The military campaign unleashed in Chechnya in September 1999 was portrayed by the Russian leadership as a limited and carefully targeted counter-terrorist operation aimed at eliminating the threat to Russia posed by "international terrorism." In a 14 November article in the New York Times, then Prime Minister Putin sought to deflect American criticism of Russian actions and to win acquiescence, if not sympathy, by likening Russias effort in Chechnya to U.S. anti-terrorist actions. The Russian military, he insisted, had chosen "accurately targeted strikes on specifically identified terrorist bases" to avoid direct attacks on Chechen communities.
But the radical discrepancy between the initial rationale and the actual conduct of the campaign makes it clear that what we are seeing is in fact a deliberate resumption of the 1994-96 war by the Russian Government--and a unilateral abrogation of the agreements that terminated it--now pursued with even greater determination and brutality, with even less regard for civilian casualties, and with a more sophisticated military and public relations strategy.
Not only is there a massive chasm between the professed aims of the campaign and its actual conduct; there appears to be a major disconnect between the real problems of the region and the Russian Government's response. Indeed, the attempt at military subjugation and occupation of Chechnya by Russian forces is likely to exacerbate rather than solve the deeper problems of the Northern Caucasus.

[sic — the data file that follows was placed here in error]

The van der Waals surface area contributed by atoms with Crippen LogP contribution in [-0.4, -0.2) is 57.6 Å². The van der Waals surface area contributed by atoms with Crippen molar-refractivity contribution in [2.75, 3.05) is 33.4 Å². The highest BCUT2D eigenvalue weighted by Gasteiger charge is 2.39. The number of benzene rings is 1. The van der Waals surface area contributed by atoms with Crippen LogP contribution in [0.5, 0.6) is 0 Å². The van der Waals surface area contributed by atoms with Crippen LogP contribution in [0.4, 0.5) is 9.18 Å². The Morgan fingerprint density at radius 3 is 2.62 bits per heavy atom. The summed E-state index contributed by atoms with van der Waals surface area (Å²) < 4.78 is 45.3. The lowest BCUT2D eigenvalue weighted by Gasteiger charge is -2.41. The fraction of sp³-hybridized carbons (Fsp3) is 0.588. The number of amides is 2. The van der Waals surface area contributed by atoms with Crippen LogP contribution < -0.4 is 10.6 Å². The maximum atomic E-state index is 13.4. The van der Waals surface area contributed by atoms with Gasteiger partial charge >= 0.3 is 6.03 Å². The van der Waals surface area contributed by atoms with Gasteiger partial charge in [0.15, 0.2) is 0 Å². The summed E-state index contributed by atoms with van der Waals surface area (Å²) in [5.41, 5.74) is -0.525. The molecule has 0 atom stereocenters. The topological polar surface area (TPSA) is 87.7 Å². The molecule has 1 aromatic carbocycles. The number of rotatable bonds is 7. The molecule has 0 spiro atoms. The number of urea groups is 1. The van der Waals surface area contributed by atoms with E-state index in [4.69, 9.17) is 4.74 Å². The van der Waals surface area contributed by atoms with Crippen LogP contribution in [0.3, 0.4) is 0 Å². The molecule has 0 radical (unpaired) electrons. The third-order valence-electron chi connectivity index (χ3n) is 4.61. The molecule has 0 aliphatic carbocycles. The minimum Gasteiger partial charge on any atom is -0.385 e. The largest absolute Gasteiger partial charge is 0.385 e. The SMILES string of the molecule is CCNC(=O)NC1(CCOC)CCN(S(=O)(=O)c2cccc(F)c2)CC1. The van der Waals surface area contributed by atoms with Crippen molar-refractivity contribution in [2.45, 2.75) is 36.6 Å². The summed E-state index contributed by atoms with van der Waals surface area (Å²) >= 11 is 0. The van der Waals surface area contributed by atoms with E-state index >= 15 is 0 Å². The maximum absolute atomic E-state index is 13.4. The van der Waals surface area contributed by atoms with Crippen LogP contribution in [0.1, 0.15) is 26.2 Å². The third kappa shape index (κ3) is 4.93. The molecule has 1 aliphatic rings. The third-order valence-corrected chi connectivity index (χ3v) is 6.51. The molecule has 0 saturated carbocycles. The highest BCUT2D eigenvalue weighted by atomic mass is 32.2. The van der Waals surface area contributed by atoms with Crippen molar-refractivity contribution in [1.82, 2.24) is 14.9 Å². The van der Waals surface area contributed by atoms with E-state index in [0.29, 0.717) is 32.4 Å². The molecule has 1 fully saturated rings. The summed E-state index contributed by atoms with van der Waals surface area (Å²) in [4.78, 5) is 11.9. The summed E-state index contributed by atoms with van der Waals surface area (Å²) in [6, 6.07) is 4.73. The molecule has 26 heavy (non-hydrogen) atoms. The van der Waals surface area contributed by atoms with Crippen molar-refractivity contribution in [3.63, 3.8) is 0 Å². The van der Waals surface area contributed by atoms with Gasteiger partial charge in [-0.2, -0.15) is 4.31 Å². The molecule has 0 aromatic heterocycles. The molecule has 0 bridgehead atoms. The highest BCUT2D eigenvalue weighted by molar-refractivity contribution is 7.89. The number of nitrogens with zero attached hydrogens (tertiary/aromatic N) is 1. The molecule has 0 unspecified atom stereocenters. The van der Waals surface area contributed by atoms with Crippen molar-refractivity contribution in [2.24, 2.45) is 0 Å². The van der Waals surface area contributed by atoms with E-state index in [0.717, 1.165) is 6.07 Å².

This analysis focuses on three broad issues: (a) the challenge facing Moscow in Chechnya more broadly, and in particular why the opportunity for a political solution of the conflict afforded by the Khasaviurt and other peace agreements was squandered; (b) the assumptions that appear to underlie the actions of the Russian Government and why some of these assumptions appear to be questionable; and (c) the prospects for a political resolution of the conflict and for establishing longer-term peace and stability in the region.
Reprinted in Central Asia and the Caucasus, no. 4, August 2000.
Chapter in Chechnya: The International Community and Strategies for Peace and Stability, edited by Lena Jonson and Murad Esenov.